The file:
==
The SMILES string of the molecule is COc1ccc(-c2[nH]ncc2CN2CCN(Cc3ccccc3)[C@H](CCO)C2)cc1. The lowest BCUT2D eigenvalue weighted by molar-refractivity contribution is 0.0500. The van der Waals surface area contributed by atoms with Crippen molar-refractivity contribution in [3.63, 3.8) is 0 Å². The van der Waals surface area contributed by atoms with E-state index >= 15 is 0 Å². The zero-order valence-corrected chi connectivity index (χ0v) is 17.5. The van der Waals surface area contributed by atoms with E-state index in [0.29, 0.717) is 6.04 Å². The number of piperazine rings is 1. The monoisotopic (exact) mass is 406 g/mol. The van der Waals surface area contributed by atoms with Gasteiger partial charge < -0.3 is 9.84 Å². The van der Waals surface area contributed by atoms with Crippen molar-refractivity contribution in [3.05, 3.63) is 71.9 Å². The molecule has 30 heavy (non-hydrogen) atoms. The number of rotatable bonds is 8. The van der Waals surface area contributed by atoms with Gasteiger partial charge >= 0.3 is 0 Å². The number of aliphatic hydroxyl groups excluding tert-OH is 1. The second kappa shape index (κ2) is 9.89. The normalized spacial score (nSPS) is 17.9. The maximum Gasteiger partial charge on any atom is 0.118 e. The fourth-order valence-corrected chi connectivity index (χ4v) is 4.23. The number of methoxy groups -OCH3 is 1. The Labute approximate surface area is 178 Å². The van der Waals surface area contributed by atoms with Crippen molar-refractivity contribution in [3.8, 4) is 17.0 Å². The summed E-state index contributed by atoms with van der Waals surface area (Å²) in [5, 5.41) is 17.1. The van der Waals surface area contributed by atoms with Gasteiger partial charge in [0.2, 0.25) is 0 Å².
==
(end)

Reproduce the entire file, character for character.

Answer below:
The SMILES string of the molecule is COc1ccc(-c2[nH]ncc2CN2CCN(Cc3ccccc3)[C@H](CCO)C2)cc1. The lowest BCUT2D eigenvalue weighted by molar-refractivity contribution is 0.0500. The van der Waals surface area contributed by atoms with Crippen molar-refractivity contribution in [3.63, 3.8) is 0 Å². The van der Waals surface area contributed by atoms with E-state index >= 15 is 0 Å². The zero-order valence-corrected chi connectivity index (χ0v) is 17.5. The van der Waals surface area contributed by atoms with E-state index in [0.29, 0.717) is 6.04 Å². The number of piperazine rings is 1. The monoisotopic (exact) mass is 406 g/mol. The van der Waals surface area contributed by atoms with Gasteiger partial charge < -0.3 is 9.84 Å². The van der Waals surface area contributed by atoms with Crippen molar-refractivity contribution in [3.05, 3.63) is 71.9 Å². The molecule has 30 heavy (non-hydrogen) atoms. The number of rotatable bonds is 8. The van der Waals surface area contributed by atoms with Gasteiger partial charge >= 0.3 is 0 Å². The number of aliphatic hydroxyl groups excluding tert-OH is 1. The second kappa shape index (κ2) is 9.89. The normalized spacial score (nSPS) is 17.9. The maximum Gasteiger partial charge on any atom is 0.118 e. The fourth-order valence-corrected chi connectivity index (χ4v) is 4.23. The number of methoxy groups -OCH3 is 1. The Labute approximate surface area is 178 Å². The van der Waals surface area contributed by atoms with Crippen molar-refractivity contribution in [3.8, 4) is 17.0 Å². The summed E-state index contributed by atoms with van der Waals surface area (Å²) in [5, 5.41) is 17.1. The van der Waals surface area contributed by atoms with Gasteiger partial charge in [0.2, 0.25) is 0 Å².